Mechanics at an automotive shop in Takoma Park, Maryland, spent Friday afternoon etching serial numbers on catalytic converters and painting them.
Depeshwar Doley, the owner of RS Automotive, said police asked him to offer the service so they can better track the commonly stolen car part. Doley is doing it for free, and his customers are clamoring for it.
“We’ve been getting calls one after the other, nonstop,” he said.
Catalytic converters are a part of the vehicle’s exhaust system, and help to reduce vehicle pollution. Inside the parts are valuable metals, including platinum, palladium or rhodium. It takes only minutes for experienced thieves to cut them out of cars.
According to the National Insurance Crime Bureau, the thefts have skyrocketed nationwide since the pandemic began. The agency tracked 652 catalytic converter thefts in January 2020, and by December, that number reached nearly 2,500.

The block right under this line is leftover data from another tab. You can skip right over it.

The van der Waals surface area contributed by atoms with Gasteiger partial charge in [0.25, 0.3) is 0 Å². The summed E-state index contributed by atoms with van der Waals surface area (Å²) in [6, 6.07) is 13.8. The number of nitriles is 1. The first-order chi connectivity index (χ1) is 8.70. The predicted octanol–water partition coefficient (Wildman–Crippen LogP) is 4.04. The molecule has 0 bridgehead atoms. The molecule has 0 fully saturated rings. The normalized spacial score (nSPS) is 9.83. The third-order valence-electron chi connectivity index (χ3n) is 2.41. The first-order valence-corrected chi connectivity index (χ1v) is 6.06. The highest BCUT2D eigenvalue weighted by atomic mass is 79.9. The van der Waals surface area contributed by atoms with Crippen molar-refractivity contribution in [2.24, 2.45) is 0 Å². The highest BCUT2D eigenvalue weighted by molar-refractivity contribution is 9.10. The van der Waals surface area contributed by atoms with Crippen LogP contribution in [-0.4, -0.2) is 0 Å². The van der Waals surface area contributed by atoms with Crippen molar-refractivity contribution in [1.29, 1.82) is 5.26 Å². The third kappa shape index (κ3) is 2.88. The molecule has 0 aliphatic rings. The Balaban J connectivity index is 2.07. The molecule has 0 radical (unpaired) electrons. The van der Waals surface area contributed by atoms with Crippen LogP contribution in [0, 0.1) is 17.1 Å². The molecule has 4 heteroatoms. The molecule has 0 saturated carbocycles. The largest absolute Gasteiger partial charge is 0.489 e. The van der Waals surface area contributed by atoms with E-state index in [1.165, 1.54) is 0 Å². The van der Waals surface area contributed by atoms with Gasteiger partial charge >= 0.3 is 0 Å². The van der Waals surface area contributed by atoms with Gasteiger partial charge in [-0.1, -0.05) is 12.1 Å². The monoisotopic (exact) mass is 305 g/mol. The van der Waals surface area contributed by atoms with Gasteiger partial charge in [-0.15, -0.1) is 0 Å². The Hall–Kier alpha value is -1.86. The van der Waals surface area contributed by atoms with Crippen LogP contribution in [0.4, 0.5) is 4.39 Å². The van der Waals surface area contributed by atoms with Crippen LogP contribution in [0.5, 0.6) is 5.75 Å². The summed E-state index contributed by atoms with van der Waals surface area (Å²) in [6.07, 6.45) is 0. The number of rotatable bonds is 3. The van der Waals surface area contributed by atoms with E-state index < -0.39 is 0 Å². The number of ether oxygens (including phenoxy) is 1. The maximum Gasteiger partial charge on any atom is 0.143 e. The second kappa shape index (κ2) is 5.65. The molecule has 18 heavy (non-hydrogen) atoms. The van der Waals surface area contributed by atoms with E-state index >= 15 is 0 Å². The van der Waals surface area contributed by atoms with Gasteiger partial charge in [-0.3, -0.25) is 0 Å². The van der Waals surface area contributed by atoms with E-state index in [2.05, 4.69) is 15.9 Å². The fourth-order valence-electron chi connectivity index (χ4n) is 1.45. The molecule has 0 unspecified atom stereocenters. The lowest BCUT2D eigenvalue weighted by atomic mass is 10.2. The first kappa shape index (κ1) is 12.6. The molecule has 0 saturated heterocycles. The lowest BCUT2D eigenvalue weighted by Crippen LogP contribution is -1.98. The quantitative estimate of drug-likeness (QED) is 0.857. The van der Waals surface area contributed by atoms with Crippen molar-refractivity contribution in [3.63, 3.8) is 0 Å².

Takoma Park police said they are seeing the spike too. Toyota Prius vehicles are the most coveted, said Doley.
“They’re getting like $400, $500, $600,” Doley said. “We noticed last year all of a sudden the surge [in thefts]. These guys are having a feast.”
In addition to carving the serial numbers and painting catalytic converters, Doley’s team also posts a bright yellow sticker on cars warning thieves that the car parts are marked.
Julie Wiatt is one of Doley’s long-time customers. She said that some of her neighbors were struck by thieves.
She wanted to get the service Friday afternoon, but all of the time slots were taken. She will have to wait a couple of weeks.
“I’m not even sure where it is in the car and what it does,” Wiatt said. “But, it seems like a great idea.”